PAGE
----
Education Specialist Karen Maher, left, and Information Assistant Lindsey Edgar, of the U.S. Forest Service, tell Crystal Lake daycamp kids all about beaver lodges.
An adult beaver and one of its yearlings interact with each other at Dredge Lake.
Story last updated at 12/24/2008 - 10:52 am
JUNEAU - Maybe they heard about Santa, or maybe they just got tired of volunteers undoing their work, but it appears the beavers in the Dredge Lakes area have ceased plugging culverts, felling trees and repairing dams.
That's the word from a local group of volunteers that has been working with the Juneau Ranger District to alleviate problems the beavers were causing for fish and recreationists. The beavers obstructed fish passage by blocking culverts, and caused flooding on the area trails with dams.
What to do about the Dredge Lake beavers has long been a contentious issue in the community. The matter came to a head about a year ago, when Juneau District Ranger Pete Griffin announced plans to cull the rodents. Those plans met with opposition from some community members who believed there was a better solution.
"The real objective was not necessarily to reduce the beaver population, but to keep the trails dry and the fish passages open at the least cost to government," said Griffin, a wildlife biologist by training. "Some folks wouldn't accept this low-cost, purely scientific approach."
A group of volunteers stepped forward last December and presented a plan to Griffin for daily monitoring of the area, and working with the Forest Service to clear culverts and alter dams. Griffin agreed to let the volunteers try their approach.
For the past year, up to 15 volunteers, including members of the Juneau Parks and Recreation Department hiking group, students from Juneau Youth Services and the high school football team, have worked with the Forest Service on the project.
Fisheries Biologist Pete Schneider and Forester March Scholten are just two Juneau Ranger District employees who assisted the group by providing GPS data on of beaver dam locations, along with information on environmental requirements for beavers.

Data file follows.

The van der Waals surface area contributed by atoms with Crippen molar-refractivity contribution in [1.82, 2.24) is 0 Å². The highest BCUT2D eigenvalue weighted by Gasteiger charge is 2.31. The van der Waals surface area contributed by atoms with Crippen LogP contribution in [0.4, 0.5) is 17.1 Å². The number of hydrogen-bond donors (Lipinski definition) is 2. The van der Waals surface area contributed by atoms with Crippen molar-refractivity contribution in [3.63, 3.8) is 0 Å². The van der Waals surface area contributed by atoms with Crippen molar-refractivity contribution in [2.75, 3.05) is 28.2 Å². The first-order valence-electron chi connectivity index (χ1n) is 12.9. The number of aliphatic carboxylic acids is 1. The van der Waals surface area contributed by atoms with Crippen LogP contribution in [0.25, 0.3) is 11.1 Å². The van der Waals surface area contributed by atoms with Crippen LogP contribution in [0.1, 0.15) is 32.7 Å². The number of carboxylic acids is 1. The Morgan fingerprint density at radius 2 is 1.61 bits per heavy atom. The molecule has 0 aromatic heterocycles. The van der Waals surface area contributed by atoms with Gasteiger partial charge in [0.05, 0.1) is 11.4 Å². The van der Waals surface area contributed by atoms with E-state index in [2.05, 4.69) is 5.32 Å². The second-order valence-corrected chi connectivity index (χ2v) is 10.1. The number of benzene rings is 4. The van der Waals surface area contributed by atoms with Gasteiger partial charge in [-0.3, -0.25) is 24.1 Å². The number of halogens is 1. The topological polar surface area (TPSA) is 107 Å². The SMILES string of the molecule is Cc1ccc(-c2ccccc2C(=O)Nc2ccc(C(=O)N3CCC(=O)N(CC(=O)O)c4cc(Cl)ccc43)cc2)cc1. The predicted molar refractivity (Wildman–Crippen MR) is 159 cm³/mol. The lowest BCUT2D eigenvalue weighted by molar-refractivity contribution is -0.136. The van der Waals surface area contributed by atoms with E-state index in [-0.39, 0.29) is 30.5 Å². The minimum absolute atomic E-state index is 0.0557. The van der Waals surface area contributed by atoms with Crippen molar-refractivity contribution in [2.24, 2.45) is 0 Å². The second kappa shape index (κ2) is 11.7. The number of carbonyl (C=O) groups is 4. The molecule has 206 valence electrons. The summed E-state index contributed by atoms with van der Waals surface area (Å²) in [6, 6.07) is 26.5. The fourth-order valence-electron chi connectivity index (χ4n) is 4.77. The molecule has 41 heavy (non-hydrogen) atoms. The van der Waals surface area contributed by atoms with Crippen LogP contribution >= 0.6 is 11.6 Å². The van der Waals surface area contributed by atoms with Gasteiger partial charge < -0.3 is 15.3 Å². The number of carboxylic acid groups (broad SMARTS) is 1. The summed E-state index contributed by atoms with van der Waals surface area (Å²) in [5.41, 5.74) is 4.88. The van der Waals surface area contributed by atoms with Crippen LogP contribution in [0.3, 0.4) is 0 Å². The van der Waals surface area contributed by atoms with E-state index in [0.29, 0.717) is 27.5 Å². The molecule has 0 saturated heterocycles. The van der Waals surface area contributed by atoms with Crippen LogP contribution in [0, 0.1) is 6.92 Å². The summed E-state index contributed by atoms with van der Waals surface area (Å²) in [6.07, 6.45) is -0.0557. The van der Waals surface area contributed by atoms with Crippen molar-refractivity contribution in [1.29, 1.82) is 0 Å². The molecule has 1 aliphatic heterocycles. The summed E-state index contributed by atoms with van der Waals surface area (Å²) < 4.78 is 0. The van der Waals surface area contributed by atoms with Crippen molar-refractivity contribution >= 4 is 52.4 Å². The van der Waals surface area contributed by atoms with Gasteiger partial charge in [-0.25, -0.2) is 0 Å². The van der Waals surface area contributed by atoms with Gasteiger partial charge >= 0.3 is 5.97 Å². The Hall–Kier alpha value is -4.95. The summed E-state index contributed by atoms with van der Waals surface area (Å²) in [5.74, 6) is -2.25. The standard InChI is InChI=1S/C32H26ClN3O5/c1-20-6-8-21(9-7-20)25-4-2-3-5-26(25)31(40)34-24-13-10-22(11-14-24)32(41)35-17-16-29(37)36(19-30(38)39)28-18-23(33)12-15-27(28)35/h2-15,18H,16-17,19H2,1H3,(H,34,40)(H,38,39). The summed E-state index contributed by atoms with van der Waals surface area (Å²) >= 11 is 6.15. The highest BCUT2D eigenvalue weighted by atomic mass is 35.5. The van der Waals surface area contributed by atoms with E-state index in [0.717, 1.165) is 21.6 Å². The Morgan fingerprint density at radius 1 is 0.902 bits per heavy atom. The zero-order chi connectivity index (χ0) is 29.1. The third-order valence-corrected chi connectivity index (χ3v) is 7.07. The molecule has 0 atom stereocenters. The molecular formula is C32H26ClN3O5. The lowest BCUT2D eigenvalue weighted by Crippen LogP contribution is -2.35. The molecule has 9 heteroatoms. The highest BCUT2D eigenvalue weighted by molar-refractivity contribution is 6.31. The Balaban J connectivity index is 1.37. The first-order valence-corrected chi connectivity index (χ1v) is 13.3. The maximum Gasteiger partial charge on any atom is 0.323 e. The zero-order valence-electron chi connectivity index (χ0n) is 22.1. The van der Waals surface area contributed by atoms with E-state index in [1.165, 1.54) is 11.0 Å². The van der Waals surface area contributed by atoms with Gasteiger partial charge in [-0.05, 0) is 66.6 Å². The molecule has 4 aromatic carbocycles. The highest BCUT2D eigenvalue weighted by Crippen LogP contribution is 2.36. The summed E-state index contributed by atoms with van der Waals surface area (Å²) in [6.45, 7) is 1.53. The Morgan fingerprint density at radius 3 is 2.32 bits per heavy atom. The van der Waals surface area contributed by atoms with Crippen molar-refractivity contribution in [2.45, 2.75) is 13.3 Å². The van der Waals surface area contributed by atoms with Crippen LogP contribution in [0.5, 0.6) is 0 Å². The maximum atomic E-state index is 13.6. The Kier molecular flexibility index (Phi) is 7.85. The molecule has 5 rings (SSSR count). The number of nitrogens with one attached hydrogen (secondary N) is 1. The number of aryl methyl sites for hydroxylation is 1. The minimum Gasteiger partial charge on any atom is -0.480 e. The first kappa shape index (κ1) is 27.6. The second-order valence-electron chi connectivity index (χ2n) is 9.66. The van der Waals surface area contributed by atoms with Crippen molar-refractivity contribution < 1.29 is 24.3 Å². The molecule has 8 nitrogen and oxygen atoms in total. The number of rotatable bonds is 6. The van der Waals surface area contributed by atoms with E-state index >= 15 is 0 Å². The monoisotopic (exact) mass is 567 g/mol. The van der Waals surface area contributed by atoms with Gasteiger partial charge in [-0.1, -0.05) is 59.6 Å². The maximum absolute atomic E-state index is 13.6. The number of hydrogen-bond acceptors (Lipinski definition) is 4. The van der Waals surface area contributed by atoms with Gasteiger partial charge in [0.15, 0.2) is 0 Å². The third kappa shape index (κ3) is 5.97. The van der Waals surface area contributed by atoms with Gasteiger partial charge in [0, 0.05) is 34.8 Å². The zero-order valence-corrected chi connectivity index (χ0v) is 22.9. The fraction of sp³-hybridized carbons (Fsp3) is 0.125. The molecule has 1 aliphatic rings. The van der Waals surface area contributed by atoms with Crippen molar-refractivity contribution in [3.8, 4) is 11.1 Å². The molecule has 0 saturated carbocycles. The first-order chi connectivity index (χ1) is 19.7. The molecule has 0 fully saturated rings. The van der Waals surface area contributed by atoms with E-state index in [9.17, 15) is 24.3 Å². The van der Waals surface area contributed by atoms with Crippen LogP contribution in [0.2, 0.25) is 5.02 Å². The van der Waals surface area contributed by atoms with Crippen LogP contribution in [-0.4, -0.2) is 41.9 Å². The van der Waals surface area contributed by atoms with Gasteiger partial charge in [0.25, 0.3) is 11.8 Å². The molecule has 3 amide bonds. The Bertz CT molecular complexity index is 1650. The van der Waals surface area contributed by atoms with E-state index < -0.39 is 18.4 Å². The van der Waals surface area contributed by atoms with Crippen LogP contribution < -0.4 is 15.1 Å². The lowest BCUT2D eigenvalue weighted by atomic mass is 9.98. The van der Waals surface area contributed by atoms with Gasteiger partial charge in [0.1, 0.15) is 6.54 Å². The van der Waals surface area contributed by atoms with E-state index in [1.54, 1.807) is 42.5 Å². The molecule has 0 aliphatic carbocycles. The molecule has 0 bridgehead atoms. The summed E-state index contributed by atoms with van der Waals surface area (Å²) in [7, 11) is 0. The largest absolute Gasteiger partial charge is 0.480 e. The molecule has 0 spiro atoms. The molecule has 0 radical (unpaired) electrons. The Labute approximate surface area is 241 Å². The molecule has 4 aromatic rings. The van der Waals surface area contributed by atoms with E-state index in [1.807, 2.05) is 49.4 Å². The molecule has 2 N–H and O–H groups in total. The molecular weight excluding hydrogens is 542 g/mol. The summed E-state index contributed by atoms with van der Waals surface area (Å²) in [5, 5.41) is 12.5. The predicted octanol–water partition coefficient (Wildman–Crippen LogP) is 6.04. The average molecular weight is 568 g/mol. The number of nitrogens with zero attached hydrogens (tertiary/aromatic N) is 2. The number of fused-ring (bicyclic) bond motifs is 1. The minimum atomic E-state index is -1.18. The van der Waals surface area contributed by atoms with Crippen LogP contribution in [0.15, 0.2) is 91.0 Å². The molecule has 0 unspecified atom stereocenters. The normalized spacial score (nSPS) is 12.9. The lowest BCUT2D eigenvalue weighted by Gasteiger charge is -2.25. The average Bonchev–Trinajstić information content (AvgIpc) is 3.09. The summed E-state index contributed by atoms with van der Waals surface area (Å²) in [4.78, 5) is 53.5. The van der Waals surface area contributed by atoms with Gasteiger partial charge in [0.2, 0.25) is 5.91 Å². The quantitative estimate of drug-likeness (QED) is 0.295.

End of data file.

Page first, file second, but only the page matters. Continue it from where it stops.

"I appreciate the volunteers' efforts to strike a balance between maintaining a variety of recreation opportunities while at the same time supporting the habitat needs of beavers," said Schneider.
Efforts have paid off for both beaver and recreationists. Group spokesperson Bob Armstrong reported on conditions as of Thursday this week:
All culverts in Steep Creek, Dredge Lake and the holding pond are clear
All dams are open enough to allow fish passage and avoid flooding
Beaver lodges at Moose, Crystal and Dredge Lakes appear to have the right level of water-not too high to flood beaver sleeping quarters, not too low to prevent them from reaching their winter food supply
A number of cottonwood trees that could potentially fall across main trails have been circled with wire mesh to prevent beavers from felling them
Volunteers also cleared the dam at the new outlet of Moraine Lake that was causing flooding on the north part of the Moraine Lake Trail. The flooded section has not yet dried up, so hikers and skiers should beware of ice in that area.
The hard work isn't over yet. Those beavers could get busy again. Armstrong and volunteer Mary Willson will monitor the area for renewed activity and will coordinate additional efforts with the Juneau Ranger District.
Unbeknownst to the beavers in the Dredge Lakes area, their activity taught some community members a thing or two-not just about beavers, but about public involvement.
"I learned a lot from this effort-not about beavers, but about how to work with people and the public," said Juneau District Ranger Pete Griffin. "To manage resources we need to ask the right questions, and in asking sometimes the public comes up with a possible solution that we hadn't considered."
Griffin also noted the old adage, "actions speak louder than words."
"It's easy to stand on the sidelines and throw verbal rocks, but it takes real effort to roll up your sleeves and actually do something," said Griffin. "I admire these folks for stepping up and being willing to contribute to the solution by volunteering their time and efforts."
According to volunteer Bob Armstrong, volunteering also has its rewards: "This has been a wonderful learning experience," he said. "At the beginning I didn't know a lot about beavers, but now I know enough to write a book."
Armstrong and co-volunteer Mary Willson are indeed working on a beaver book. "Beavers by the Mendenhall Glacier in Juneau, Alaska," chronicles the natural history of beavers in the area. The 60-page book also includes a collection of color photographs. Armstrong and Willson hope it will be available at the Mendenhall Glacier Visitor Center in time for tourist season this May.